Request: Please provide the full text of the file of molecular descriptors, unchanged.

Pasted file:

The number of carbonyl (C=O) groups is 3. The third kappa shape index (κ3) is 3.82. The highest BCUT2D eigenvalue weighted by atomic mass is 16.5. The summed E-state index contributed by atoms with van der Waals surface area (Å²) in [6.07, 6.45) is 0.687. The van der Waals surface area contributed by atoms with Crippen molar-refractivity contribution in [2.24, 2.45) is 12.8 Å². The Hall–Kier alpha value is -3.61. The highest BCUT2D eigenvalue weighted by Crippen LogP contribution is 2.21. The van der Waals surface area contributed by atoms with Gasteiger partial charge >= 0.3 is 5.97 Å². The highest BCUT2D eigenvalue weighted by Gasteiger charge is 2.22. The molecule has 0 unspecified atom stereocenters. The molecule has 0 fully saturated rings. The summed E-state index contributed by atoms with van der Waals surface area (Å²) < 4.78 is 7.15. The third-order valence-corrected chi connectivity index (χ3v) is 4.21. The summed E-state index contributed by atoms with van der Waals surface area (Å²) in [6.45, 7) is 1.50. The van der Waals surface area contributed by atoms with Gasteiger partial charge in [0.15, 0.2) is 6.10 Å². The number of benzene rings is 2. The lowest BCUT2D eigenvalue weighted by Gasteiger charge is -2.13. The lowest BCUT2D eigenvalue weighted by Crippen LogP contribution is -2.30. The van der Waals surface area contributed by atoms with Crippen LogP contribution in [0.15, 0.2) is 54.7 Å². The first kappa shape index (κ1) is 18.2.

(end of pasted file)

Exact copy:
The number of carbonyl (C=O) groups is 3. The third kappa shape index (κ3) is 3.82. The highest BCUT2D eigenvalue weighted by atomic mass is 16.5. The summed E-state index contributed by atoms with van der Waals surface area (Å²) in [6.07, 6.45) is 0.687. The van der Waals surface area contributed by atoms with Crippen molar-refractivity contribution in [2.24, 2.45) is 12.8 Å². The Hall–Kier alpha value is -3.61. The highest BCUT2D eigenvalue weighted by Crippen LogP contribution is 2.21. The van der Waals surface area contributed by atoms with Gasteiger partial charge >= 0.3 is 5.97 Å². The highest BCUT2D eigenvalue weighted by Gasteiger charge is 2.22. The molecule has 0 unspecified atom stereocenters. The molecule has 0 fully saturated rings. The summed E-state index contributed by atoms with van der Waals surface area (Å²) < 4.78 is 7.15. The third-order valence-corrected chi connectivity index (χ3v) is 4.21. The summed E-state index contributed by atoms with van der Waals surface area (Å²) in [6.45, 7) is 1.50. The van der Waals surface area contributed by atoms with Gasteiger partial charge in [0.15, 0.2) is 6.10 Å². The number of benzene rings is 2. The lowest BCUT2D eigenvalue weighted by Gasteiger charge is -2.13. The lowest BCUT2D eigenvalue weighted by Crippen LogP contribution is -2.30. The van der Waals surface area contributed by atoms with Crippen LogP contribution in [0.15, 0.2) is 54.7 Å². The first kappa shape index (κ1) is 18.2.